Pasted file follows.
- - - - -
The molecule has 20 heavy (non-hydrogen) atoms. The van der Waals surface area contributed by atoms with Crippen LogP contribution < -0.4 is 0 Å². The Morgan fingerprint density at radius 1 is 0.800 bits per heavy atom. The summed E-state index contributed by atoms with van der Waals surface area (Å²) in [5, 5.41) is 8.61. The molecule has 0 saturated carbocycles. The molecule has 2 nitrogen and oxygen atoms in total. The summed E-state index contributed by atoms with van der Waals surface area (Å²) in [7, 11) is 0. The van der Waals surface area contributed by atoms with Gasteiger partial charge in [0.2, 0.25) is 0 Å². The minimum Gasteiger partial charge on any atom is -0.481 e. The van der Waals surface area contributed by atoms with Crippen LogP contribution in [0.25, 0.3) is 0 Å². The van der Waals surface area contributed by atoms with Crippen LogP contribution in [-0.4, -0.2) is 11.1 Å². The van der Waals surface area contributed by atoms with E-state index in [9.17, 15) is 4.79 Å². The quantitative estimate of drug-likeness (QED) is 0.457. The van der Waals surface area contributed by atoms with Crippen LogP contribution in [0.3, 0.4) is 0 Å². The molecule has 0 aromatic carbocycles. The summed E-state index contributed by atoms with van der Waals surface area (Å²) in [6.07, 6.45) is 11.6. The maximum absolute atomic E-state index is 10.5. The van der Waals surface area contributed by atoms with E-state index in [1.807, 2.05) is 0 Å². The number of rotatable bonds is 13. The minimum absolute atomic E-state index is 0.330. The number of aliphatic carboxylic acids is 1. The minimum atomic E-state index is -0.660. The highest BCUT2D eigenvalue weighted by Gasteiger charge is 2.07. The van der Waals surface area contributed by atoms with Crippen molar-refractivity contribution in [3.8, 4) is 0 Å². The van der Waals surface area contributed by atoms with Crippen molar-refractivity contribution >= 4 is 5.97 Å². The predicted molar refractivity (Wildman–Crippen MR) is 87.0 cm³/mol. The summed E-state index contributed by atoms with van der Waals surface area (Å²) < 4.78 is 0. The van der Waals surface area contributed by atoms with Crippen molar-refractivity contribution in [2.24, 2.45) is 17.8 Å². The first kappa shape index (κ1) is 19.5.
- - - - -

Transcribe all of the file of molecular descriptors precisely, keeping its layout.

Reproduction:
The molecule has 20 heavy (non-hydrogen) atoms. The van der Waals surface area contributed by atoms with Crippen LogP contribution < -0.4 is 0 Å². The Morgan fingerprint density at radius 1 is 0.800 bits per heavy atom. The summed E-state index contributed by atoms with van der Waals surface area (Å²) in [5, 5.41) is 8.61. The molecule has 0 saturated carbocycles. The molecule has 2 nitrogen and oxygen atoms in total. The summed E-state index contributed by atoms with van der Waals surface area (Å²) in [7, 11) is 0. The van der Waals surface area contributed by atoms with Gasteiger partial charge in [0.2, 0.25) is 0 Å². The minimum Gasteiger partial charge on any atom is -0.481 e. The van der Waals surface area contributed by atoms with Crippen LogP contribution in [0.25, 0.3) is 0 Å². The van der Waals surface area contributed by atoms with Crippen LogP contribution in [-0.4, -0.2) is 11.1 Å². The van der Waals surface area contributed by atoms with E-state index in [9.17, 15) is 4.79 Å². The quantitative estimate of drug-likeness (QED) is 0.457. The van der Waals surface area contributed by atoms with Crippen LogP contribution in [0.3, 0.4) is 0 Å². The molecule has 0 aromatic carbocycles. The summed E-state index contributed by atoms with van der Waals surface area (Å²) in [6.07, 6.45) is 11.6. The maximum absolute atomic E-state index is 10.5. The van der Waals surface area contributed by atoms with E-state index in [1.807, 2.05) is 0 Å². The number of rotatable bonds is 13. The minimum absolute atomic E-state index is 0.330. The number of aliphatic carboxylic acids is 1. The minimum atomic E-state index is -0.660. The highest BCUT2D eigenvalue weighted by Gasteiger charge is 2.07. The van der Waals surface area contributed by atoms with Crippen molar-refractivity contribution in [3.8, 4) is 0 Å². The van der Waals surface area contributed by atoms with Crippen molar-refractivity contribution >= 4 is 5.97 Å². The predicted molar refractivity (Wildman–Crippen MR) is 87.0 cm³/mol. The summed E-state index contributed by atoms with van der Waals surface area (Å²) < 4.78 is 0. The van der Waals surface area contributed by atoms with Crippen molar-refractivity contribution in [2.24, 2.45) is 17.8 Å². The first kappa shape index (κ1) is 19.5.